Fig. 2. Delineation of Hapalochlanea species boundaries and genetic structure throughout the Indo Pacific using 10,346 SNPs: (a) SVDQuartet phylogeny of Hapalochlaena throughout the Indo Pacific generated using 10,346 SNPs, coloured branches represent putative taxonomic units A-K: brown (A/Southern coast of Australia), lilac (B/NSW), apple green (C/Taiwan lined), pink (D/Taiwan ringed), light orange (E/Darwin, NT & Kimberly & Exmouth, WA), red (F/Timor Leste), dark orange (G/G* Great Barrier Reef, QLD), purple (H/Cape York, QLD & Shark Bay, QLD) light blue (I/Deep water Yeppoon, QLD & North West, WA), dark blue (J/North West Shelf, WA) and light green (K/Ningaloo, WA). Posterior support values > 0.90 present on nodes. Bars at terminal branches indicate admixture of OTUs inferred using STRUCTURE, colours approximately correspond to OTUs. Lined box adjacent to OTU indicated lined markings while, OTUs without a box exhibit ringed markings. (b) Species delineation using the mitochondrial COI gene. Bayesian phylogeny (MrBayes) of Hapalochlaena throughout the Indo Pacific is coloured according to OTU with black used to represent taxa included from NCBI. Boxes represent putative species in accordance to sPTP, GYMC SC (strict clock) and GYMC RC (relaxed clock) methods. Boxes with diagonal lines represent specimens with lined markings as opposed to rings present in all other specimens. (c) Arrangement of samples according to the first two principal components of a PCoA based on SNP data generated using the dartR package. (d) Map of sample locations coloured by organisational taxonomic units A-K. (For interpretation of the references to colour in this figure legend, the reader is referred to the web version of this article.)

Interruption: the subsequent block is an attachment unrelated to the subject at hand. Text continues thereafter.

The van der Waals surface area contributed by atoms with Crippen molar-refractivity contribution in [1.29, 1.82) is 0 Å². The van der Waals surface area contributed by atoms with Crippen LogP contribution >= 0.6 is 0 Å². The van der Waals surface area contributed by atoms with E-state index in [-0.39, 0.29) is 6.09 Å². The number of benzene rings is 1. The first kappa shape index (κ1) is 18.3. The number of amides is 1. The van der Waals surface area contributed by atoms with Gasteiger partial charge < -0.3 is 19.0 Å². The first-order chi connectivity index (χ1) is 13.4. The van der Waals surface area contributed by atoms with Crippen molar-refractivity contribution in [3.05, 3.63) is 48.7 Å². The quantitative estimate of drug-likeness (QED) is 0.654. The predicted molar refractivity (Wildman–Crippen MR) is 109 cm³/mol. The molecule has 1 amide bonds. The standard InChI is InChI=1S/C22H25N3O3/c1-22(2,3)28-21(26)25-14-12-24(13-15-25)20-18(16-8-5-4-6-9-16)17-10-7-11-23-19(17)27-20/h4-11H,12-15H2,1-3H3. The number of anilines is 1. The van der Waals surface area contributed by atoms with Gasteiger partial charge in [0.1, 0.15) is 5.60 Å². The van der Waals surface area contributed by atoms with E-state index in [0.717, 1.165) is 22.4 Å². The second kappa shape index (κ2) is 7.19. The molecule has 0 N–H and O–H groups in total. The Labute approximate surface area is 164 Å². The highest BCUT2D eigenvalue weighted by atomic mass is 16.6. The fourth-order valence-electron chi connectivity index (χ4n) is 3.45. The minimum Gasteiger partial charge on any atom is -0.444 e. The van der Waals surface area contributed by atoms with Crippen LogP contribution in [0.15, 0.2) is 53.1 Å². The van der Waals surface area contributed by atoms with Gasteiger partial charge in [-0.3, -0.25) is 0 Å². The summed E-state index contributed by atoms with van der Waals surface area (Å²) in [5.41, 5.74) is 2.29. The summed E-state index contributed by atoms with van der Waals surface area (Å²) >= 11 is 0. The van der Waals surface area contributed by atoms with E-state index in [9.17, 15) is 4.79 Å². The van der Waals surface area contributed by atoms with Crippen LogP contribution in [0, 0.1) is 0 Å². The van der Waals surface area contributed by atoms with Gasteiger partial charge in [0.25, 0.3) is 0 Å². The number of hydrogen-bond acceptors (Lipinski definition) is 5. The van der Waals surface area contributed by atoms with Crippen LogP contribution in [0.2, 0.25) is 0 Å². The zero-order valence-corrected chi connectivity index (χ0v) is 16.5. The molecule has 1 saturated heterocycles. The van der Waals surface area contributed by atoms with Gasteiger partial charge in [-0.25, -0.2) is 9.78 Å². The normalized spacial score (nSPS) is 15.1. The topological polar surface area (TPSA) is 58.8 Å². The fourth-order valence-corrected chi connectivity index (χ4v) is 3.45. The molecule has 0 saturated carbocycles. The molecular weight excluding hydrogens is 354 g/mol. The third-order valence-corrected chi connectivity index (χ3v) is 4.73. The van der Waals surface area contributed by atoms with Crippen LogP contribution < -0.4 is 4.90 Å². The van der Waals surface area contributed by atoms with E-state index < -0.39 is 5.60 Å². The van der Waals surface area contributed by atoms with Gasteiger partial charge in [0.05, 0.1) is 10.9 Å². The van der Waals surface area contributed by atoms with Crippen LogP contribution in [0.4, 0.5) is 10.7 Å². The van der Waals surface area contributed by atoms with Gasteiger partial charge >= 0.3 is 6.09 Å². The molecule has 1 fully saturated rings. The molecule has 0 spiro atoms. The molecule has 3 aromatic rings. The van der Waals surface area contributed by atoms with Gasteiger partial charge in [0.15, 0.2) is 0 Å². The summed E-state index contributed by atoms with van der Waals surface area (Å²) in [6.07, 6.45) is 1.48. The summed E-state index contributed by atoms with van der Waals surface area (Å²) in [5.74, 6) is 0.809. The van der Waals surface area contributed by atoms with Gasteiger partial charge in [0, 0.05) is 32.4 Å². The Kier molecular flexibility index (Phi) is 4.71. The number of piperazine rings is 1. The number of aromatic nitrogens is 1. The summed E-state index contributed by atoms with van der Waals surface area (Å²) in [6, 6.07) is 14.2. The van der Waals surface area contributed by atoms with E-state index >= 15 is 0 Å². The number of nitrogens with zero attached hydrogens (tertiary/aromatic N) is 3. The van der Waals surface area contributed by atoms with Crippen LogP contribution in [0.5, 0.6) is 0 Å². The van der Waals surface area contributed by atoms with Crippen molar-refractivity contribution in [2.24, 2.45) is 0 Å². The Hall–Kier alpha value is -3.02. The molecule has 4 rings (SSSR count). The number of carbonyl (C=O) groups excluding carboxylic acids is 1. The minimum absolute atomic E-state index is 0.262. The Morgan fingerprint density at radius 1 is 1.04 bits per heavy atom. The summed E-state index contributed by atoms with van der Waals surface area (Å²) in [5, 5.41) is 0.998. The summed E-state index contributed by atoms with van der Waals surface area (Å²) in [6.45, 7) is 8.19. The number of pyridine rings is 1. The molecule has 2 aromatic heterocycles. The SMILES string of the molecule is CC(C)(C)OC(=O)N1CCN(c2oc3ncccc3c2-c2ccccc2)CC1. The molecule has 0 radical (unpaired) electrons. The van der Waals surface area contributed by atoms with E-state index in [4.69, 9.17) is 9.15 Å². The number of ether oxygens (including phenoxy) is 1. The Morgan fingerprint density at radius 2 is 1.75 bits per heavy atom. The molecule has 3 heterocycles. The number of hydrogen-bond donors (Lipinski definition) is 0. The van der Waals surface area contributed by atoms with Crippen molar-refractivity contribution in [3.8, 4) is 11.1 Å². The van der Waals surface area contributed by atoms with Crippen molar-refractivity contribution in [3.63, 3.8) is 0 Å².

Securing Antarctica’s Environmental Future (SAEF) conference in Adelaide – Sally wins research prize!

Nikki, Sally, and Jan had a blast at the SAEF conference in Adelaide. Held at the National Library, it was the first time that many of the participants in SAEF had the opportunity to meet one another!

The ‘Connect’ dream team – from L to R, Sally, Jan, Nikki, and Nerida Wilson.

Biggest congratulations to Sally Lau, who together with Rachael Lappan, was the inaugural recipient of the SAEF biddable Research funding. Aimed at ECRs, it’s an initiative designed to support innovative, high-risk science. Go Sally!

Jan was delighted to meet Alun Thomas, Mawson’s grandson, who gave an inspiring speech about his Grandad. Alun now volunteers at the South Australian Museum where he works on accessioning his grandad’s valuable collections.

Sampling Marine Invertebrates at the Australian Antarctic Division

Nikki, Sally, Nerida, and Jan sampled Antarctic marine invertebrates at the Australian Antarctic Division (AAD). We collected tissue samples to investigate evolutionary processes in the Southern Ocean, and also prepared the samples to be accessioned at the Tasmanian Museum and Art Gallery (TMAG).

At the Australian Antarctic Division. Sunny, but nippy for Townsvillians!

Check out those invertebrates! (and our PPE).

Big thanks for all your work helping us accession these valuable samples Kirrily Moore at the Tasmanian Museum and Art Gallery (TMAG).

Big thanks to Glenn Johnstone, Jonny Stark and Kirrily Moore for all their help!